A case of being present but not there? | Inquirer Opinion

A case of being present but not there?

04:01 AM February 25, 2020

This refers to the article, “‘Next time, stay in the hall,’ Sotto tells Marcos during voting dispute” (2/11/20), on the resolution urging President Duterte to rethink his plan to scrap the Visiting Forces Agreement with the United States.

Sen. Imee Marcos was quoted as saying, “My vote is in fact abstention and no vote was made at all,” and that “[I] instead merely manifest that, if I had been aware that there was such a motion to approve the said resolution, I would have abstained.”


Under Robert’s Rules of Order, “to abstain” is not a vote. Only “yes or no” votes are considered and counted as votes. I guess it is incumbent upon any legislator to make a stand on any issue and make known his or her reasons why he or she is voting for or against a motion or question. To abstain from voting is to do a disservice to the constituents who voted for the legislator. It is the solemn duty of a legislator to make clear his or her stand on every issue besetting the country.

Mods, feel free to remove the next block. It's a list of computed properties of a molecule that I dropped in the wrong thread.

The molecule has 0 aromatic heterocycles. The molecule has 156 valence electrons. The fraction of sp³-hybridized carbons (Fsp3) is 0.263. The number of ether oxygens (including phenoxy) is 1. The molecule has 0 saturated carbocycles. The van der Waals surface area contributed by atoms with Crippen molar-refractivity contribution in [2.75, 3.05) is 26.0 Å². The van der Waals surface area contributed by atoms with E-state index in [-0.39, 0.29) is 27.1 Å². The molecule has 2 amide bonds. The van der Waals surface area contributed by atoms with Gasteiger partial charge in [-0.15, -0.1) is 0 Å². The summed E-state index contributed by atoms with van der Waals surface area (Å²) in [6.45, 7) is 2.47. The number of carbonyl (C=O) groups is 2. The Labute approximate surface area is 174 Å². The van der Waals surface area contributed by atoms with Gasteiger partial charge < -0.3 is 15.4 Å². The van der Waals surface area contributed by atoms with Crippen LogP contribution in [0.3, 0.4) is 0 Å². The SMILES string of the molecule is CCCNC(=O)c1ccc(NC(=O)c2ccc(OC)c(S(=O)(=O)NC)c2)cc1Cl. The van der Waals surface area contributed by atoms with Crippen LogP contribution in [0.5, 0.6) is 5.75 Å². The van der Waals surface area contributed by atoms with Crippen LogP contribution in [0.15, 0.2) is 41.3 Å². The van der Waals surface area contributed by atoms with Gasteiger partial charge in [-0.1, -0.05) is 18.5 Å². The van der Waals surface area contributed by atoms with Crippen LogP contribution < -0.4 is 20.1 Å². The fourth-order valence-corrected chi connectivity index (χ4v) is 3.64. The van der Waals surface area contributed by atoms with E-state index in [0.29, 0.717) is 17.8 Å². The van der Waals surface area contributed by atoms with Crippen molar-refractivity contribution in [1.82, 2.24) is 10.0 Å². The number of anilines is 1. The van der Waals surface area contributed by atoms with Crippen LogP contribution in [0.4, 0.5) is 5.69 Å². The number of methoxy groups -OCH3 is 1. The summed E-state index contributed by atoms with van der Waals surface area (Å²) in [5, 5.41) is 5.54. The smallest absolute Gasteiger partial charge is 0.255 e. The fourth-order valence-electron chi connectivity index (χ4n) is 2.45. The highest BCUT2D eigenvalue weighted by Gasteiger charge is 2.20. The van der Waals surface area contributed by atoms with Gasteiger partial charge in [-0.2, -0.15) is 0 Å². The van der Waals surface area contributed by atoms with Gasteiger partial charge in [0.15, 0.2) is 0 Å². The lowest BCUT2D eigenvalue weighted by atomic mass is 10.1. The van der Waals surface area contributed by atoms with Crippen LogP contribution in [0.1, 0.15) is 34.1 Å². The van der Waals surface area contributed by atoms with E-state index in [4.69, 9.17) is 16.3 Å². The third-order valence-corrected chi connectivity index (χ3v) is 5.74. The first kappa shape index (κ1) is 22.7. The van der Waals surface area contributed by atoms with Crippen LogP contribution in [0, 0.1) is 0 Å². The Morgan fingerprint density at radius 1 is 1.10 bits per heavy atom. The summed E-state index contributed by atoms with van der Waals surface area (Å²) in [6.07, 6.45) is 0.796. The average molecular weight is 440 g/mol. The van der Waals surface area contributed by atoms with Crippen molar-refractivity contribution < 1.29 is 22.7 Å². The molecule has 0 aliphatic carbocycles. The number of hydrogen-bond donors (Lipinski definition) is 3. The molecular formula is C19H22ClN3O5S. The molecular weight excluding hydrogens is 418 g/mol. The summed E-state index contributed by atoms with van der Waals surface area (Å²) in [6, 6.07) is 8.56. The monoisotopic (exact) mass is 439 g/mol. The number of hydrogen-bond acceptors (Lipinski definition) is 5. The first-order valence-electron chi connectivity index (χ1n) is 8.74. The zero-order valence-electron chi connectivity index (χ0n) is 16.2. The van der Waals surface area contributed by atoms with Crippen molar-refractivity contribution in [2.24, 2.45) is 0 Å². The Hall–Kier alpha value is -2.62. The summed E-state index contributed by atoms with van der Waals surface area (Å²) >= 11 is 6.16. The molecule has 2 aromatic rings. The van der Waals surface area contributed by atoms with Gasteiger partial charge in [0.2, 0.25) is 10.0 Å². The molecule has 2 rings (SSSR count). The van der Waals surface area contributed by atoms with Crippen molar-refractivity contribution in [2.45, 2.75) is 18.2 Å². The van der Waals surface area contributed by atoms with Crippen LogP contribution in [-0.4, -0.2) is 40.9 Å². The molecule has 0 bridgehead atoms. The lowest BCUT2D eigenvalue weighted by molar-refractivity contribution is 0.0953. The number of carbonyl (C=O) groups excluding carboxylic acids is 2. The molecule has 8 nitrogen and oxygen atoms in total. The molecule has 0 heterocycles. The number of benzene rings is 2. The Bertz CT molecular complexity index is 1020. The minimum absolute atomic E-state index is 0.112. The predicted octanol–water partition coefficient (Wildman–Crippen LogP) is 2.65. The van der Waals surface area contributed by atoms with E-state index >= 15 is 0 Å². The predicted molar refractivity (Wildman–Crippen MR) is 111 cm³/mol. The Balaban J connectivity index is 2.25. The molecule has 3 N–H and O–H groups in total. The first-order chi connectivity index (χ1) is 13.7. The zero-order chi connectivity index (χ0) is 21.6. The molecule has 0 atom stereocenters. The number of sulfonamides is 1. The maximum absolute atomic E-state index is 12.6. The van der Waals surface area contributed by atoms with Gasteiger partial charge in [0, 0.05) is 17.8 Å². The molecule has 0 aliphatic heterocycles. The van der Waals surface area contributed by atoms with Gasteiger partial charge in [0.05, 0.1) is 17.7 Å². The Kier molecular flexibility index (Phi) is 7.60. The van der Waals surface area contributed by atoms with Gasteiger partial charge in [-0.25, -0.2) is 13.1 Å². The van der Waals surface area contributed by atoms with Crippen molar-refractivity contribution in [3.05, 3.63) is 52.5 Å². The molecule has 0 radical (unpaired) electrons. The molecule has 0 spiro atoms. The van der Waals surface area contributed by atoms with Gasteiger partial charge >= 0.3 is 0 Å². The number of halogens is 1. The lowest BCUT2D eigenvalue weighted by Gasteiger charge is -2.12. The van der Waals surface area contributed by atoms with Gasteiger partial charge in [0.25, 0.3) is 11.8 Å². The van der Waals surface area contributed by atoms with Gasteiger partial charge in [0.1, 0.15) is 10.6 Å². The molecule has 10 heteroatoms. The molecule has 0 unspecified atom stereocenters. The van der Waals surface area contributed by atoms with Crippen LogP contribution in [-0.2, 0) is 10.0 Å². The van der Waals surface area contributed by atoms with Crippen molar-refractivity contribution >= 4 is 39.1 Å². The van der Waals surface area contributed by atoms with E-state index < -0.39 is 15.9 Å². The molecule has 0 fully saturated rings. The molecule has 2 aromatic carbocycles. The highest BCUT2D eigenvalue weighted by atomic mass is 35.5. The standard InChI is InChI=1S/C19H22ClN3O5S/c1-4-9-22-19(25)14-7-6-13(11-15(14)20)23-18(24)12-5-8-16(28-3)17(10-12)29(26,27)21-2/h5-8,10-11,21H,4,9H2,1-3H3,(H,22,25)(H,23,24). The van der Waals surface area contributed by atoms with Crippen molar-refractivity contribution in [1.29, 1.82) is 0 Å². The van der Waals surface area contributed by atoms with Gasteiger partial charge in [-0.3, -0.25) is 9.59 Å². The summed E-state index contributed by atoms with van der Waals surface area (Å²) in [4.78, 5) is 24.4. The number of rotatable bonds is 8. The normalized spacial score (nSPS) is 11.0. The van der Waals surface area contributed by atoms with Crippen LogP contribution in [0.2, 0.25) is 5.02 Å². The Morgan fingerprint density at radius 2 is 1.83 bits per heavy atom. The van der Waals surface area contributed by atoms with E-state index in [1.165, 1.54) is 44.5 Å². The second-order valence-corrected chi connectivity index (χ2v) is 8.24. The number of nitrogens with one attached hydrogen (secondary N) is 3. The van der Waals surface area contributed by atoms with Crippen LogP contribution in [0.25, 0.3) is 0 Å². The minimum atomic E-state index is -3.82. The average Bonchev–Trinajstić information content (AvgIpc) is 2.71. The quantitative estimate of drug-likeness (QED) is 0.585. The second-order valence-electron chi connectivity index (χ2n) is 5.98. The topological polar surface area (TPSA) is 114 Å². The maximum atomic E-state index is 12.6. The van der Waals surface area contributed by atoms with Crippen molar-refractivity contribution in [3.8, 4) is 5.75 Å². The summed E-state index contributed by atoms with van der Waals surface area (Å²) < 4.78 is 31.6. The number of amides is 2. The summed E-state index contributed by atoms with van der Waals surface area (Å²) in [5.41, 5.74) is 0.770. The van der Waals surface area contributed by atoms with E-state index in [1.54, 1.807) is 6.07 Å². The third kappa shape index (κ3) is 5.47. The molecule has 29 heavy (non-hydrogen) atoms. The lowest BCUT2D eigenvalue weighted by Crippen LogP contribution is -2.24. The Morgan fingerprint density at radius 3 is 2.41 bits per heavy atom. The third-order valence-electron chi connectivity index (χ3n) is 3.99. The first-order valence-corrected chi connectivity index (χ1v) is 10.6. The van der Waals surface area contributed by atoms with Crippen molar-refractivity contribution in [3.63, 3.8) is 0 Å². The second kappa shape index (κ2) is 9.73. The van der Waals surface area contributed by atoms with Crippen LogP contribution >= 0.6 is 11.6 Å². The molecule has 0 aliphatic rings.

Why do legislators abstain from voting? Consider the following possible reasons: 1) they do not want anyone to know what they think about the issue; 2) they are not sure about what they think; 3) they doze off, hence they lose track of the business at hand and they do not know what the vote is all about; or 4) they totally miss that a vote is happening because they are thinking about the next meal, the dress to wear, or the party to attend.


Senators and other legislators should not only be present and attentive during deliberative proceedings, they should also be more engaged in the proceedings and professional in their conduct.

Sotto said it was not the fault of the Senate leadership that Marcos failed to cast her vote. I totally agree with the Senate president.


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TAGS: imee marcos, letter, Reginald B. Tamayo, Senate voting, VFA, Vicente Sotto III, Visiting Forces Agreement
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